Carl Fruechte's message to his players after the first loss: Learn from it and move on.

Fruechte, who has led Caledonia to 10 state titles, reminded his players that losing a game isn't the end of the world and that learning to handle adversity is a part of high school sports.

"Let's keep everything in perspective," he said last week. "Let's not freak out. We've got good boys. I don't mean as football players. They're good kids."

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Shoutout to sideline superstars

FAM primarily focuses on those directly involved the game: the players and coaches. But let's take a moment to recognize and applaud the work of a few athletic trainers who should be viewed as heroes after performing life-saving measures during games this season.

My colleague Jim Paulsen wrote two weeks ago about Waseca coach Brad Wendland, who collapsed on the sideline and was tended to by athletic trainers from Waseca and St. Peter and a nurse who came out of the stands. The group working on him performed chest compressions and gave his heart a jolt with an Automated External Defibrillator (AED). Wendland is taking a break from coaching while he recovers.

A similar episode happened at Hutchinson High last week. The school was celebrating its "Salute to Service" night by recognizing more than 100 veterans, EMTs, police officers and firefighters.

The pregame festivities included a flyover after the national anthem. Hutchinson resident Bruce McElmury, a 66-year-old Army veteran, was standing along the sideline with Hutchinson's players and other guests during the anthem.

He started to feel woozy, so he stumbled over to the bench and sat down. Hutchinson's athletic trainer Amy Rogotzke was standing a few feet away and went to check on him. Within seconds, McElmury was unresponsive.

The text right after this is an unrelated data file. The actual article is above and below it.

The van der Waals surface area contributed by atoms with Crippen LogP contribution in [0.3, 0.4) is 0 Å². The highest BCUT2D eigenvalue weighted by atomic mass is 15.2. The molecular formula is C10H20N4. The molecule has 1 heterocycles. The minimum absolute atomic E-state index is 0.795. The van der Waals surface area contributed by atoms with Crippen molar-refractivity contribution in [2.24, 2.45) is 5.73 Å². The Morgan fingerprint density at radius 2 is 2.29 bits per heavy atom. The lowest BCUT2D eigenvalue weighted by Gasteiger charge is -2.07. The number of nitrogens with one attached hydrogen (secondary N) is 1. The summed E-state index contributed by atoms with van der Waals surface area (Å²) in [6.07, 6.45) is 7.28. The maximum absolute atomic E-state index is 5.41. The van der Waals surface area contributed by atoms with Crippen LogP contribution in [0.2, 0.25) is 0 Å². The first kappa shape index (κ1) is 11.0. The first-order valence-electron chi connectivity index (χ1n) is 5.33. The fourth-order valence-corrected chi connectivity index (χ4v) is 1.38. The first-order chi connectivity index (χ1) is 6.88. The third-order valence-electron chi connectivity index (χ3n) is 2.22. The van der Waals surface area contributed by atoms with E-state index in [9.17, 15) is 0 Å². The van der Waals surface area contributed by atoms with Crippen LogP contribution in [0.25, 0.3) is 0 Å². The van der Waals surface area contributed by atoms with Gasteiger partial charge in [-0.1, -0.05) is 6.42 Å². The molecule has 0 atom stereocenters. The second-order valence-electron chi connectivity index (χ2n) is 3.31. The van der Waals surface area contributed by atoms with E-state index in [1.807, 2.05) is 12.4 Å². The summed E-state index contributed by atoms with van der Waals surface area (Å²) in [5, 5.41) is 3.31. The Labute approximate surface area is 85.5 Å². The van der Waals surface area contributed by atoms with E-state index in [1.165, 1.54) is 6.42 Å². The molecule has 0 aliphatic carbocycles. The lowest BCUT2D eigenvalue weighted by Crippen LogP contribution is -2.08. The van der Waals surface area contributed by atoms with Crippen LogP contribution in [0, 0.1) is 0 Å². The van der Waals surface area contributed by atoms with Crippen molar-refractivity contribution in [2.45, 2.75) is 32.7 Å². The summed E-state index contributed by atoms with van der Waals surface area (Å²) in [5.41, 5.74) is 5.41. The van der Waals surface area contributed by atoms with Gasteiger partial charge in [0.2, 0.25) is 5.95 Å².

Rogotzke checked for a pulse and couldn't find one. She immediately alerted team doctors Mark Stuckey and Scott Staples, who were nearby on the sideline.

The three lowered McElmury to the ground and began CPR. He did not have a pulse for nearly three minutes. They were able to revive McElmury after a few rounds of CPR without using the AED being brought to them, which Rogotzke called "very uncommon."

"We were really thankful that we were able to be there right away because we know that every minute, every second counts when it comes to some of those life-saving measures," Rogotzke said.

Recovering at home last week, McElmury said he remembers Rogotzke checking on him on the bench and then, "I woke up in the ambulance with five people around me saying, 'Bruce, Bruce. Are you with us?' "

He feels "humbled" by the care he received on the field, and to have a second chance.

"Believe me, I have a completely different outlook on life," he said. "It's changed around 100%. Little things used to get me upset. Now I'm looking at it like, I have a roof over my head, I've got my family."

He also has some new friends. McElmury met Rogotzke, Stuckey and Staples at a park a few days after returning home from the hospital. He gave Rogotzke a long hug, thanked her for saving his life and said he will thank her again every time he sees her in town.

"Because she was right there when it happened," he said, "I have to say that's why I'm alive today."

Rogotzke takes a CPR recertification course every year, but this was the first time she's had to use her training. She had a difficult time sleeping for a few nights as she kept replaying the situation in her head and feeling grateful for a successful outcome.

"It's crazy for me to think how we're connected now forever," she said.


Game balls

  • The fans: This goes to fans of the Gophers and Vikings who traveled to Boulder and Phoenix in large numbers. Watching both games on TV, I thought it sounded like home games for the Gophers and Vikings at times.
  • Thomas Rush: Gophers backup defensive end energized the defense with two first-half sacks — one on third down and one on fourth down — that combined for 24 yards lost.